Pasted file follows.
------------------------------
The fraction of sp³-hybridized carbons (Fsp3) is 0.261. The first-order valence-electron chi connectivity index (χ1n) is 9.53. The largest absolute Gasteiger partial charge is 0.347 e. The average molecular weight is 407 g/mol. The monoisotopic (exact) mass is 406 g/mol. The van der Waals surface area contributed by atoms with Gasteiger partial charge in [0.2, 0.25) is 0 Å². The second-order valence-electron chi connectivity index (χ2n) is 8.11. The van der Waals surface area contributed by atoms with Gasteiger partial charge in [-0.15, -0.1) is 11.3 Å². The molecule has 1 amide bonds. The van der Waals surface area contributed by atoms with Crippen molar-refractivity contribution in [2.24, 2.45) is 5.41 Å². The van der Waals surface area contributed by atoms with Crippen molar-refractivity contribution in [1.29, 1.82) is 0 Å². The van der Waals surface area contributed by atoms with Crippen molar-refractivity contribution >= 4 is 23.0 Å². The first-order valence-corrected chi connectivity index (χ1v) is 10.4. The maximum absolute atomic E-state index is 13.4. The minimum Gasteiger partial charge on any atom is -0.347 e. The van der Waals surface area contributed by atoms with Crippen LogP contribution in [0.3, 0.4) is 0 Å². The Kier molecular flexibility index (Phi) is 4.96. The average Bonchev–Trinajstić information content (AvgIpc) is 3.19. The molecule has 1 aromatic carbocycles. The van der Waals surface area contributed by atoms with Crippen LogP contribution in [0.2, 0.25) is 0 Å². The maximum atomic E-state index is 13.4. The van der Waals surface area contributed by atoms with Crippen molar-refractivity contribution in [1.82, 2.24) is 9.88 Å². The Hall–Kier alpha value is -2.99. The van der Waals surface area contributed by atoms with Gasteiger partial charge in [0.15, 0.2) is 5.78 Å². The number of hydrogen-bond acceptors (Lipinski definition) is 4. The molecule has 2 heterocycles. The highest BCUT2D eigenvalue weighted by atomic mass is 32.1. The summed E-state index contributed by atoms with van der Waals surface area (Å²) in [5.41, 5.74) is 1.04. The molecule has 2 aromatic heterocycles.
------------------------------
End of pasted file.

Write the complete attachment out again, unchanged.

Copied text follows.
The fraction of sp³-hybridized carbons (Fsp3) is 0.261. The first-order valence-electron chi connectivity index (χ1n) is 9.53. The largest absolute Gasteiger partial charge is 0.347 e. The average molecular weight is 407 g/mol. The monoisotopic (exact) mass is 406 g/mol. The van der Waals surface area contributed by atoms with Gasteiger partial charge in [0.2, 0.25) is 0 Å². The second-order valence-electron chi connectivity index (χ2n) is 8.11. The van der Waals surface area contributed by atoms with Gasteiger partial charge in [-0.15, -0.1) is 11.3 Å². The molecule has 1 amide bonds. The van der Waals surface area contributed by atoms with Crippen molar-refractivity contribution in [2.24, 2.45) is 5.41 Å². The van der Waals surface area contributed by atoms with Crippen molar-refractivity contribution in [1.29, 1.82) is 0 Å². The van der Waals surface area contributed by atoms with Crippen molar-refractivity contribution >= 4 is 23.0 Å². The first-order valence-corrected chi connectivity index (χ1v) is 10.4. The maximum absolute atomic E-state index is 13.4. The minimum Gasteiger partial charge on any atom is -0.347 e. The van der Waals surface area contributed by atoms with Crippen LogP contribution in [0.3, 0.4) is 0 Å². The Kier molecular flexibility index (Phi) is 4.96. The average Bonchev–Trinajstić information content (AvgIpc) is 3.19. The molecule has 1 aromatic carbocycles. The van der Waals surface area contributed by atoms with Crippen LogP contribution in [0.2, 0.25) is 0 Å². The maximum atomic E-state index is 13.4. The van der Waals surface area contributed by atoms with Crippen molar-refractivity contribution in [1.82, 2.24) is 9.88 Å². The Hall–Kier alpha value is -2.99. The van der Waals surface area contributed by atoms with Gasteiger partial charge in [0.15, 0.2) is 5.78 Å². The number of hydrogen-bond acceptors (Lipinski definition) is 4. The molecule has 2 heterocycles. The highest BCUT2D eigenvalue weighted by atomic mass is 32.1. The summed E-state index contributed by atoms with van der Waals surface area (Å²) in [5.41, 5.74) is 1.04. The molecule has 2 aromatic heterocycles.